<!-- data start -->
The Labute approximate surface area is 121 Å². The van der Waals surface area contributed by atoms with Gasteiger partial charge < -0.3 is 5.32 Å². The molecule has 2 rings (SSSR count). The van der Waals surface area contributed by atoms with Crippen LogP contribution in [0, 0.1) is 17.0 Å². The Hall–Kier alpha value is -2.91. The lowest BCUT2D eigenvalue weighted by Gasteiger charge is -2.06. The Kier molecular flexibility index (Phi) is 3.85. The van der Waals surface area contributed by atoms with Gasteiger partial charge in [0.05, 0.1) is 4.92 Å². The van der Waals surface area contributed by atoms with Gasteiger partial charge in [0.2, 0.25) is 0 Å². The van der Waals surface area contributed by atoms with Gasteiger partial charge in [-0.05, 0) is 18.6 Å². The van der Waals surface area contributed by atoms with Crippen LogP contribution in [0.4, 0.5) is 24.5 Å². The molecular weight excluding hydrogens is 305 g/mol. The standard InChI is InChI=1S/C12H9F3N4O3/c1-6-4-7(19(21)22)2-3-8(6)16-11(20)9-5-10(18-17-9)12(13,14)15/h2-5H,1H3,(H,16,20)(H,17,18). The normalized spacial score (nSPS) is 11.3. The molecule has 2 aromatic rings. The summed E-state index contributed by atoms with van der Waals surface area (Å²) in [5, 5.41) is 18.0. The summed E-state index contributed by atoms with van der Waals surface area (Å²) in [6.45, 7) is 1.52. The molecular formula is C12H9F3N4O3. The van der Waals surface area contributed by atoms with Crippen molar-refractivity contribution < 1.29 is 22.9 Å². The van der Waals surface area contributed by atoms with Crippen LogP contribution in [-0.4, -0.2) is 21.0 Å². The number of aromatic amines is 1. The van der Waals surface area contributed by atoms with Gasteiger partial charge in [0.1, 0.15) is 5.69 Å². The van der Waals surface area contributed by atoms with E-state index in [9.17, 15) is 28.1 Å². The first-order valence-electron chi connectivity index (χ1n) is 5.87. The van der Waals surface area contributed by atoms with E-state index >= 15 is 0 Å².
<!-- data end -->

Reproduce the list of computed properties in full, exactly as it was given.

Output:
The Labute approximate surface area is 121 Å². The van der Waals surface area contributed by atoms with Gasteiger partial charge < -0.3 is 5.32 Å². The molecule has 2 rings (SSSR count). The van der Waals surface area contributed by atoms with Crippen LogP contribution in [0, 0.1) is 17.0 Å². The Hall–Kier alpha value is -2.91. The lowest BCUT2D eigenvalue weighted by Gasteiger charge is -2.06. The Kier molecular flexibility index (Phi) is 3.85. The van der Waals surface area contributed by atoms with Gasteiger partial charge in [0.05, 0.1) is 4.92 Å². The van der Waals surface area contributed by atoms with Gasteiger partial charge in [0.2, 0.25) is 0 Å². The van der Waals surface area contributed by atoms with Gasteiger partial charge in [-0.05, 0) is 18.6 Å². The van der Waals surface area contributed by atoms with Crippen LogP contribution in [0.4, 0.5) is 24.5 Å². The molecular weight excluding hydrogens is 305 g/mol. The standard InChI is InChI=1S/C12H9F3N4O3/c1-6-4-7(19(21)22)2-3-8(6)16-11(20)9-5-10(18-17-9)12(13,14)15/h2-5H,1H3,(H,16,20)(H,17,18). The normalized spacial score (nSPS) is 11.3. The molecule has 2 aromatic rings. The summed E-state index contributed by atoms with van der Waals surface area (Å²) in [5, 5.41) is 18.0. The summed E-state index contributed by atoms with van der Waals surface area (Å²) in [6.45, 7) is 1.52. The molecular formula is C12H9F3N4O3. The van der Waals surface area contributed by atoms with Crippen molar-refractivity contribution < 1.29 is 22.9 Å². The van der Waals surface area contributed by atoms with Crippen LogP contribution in [-0.4, -0.2) is 21.0 Å². The number of aromatic amines is 1. The van der Waals surface area contributed by atoms with Gasteiger partial charge in [0.1, 0.15) is 5.69 Å². The van der Waals surface area contributed by atoms with E-state index in [9.17, 15) is 28.1 Å². The first-order valence-electron chi connectivity index (χ1n) is 5.87. The van der Waals surface area contributed by atoms with E-state index >= 15 is 0 Å².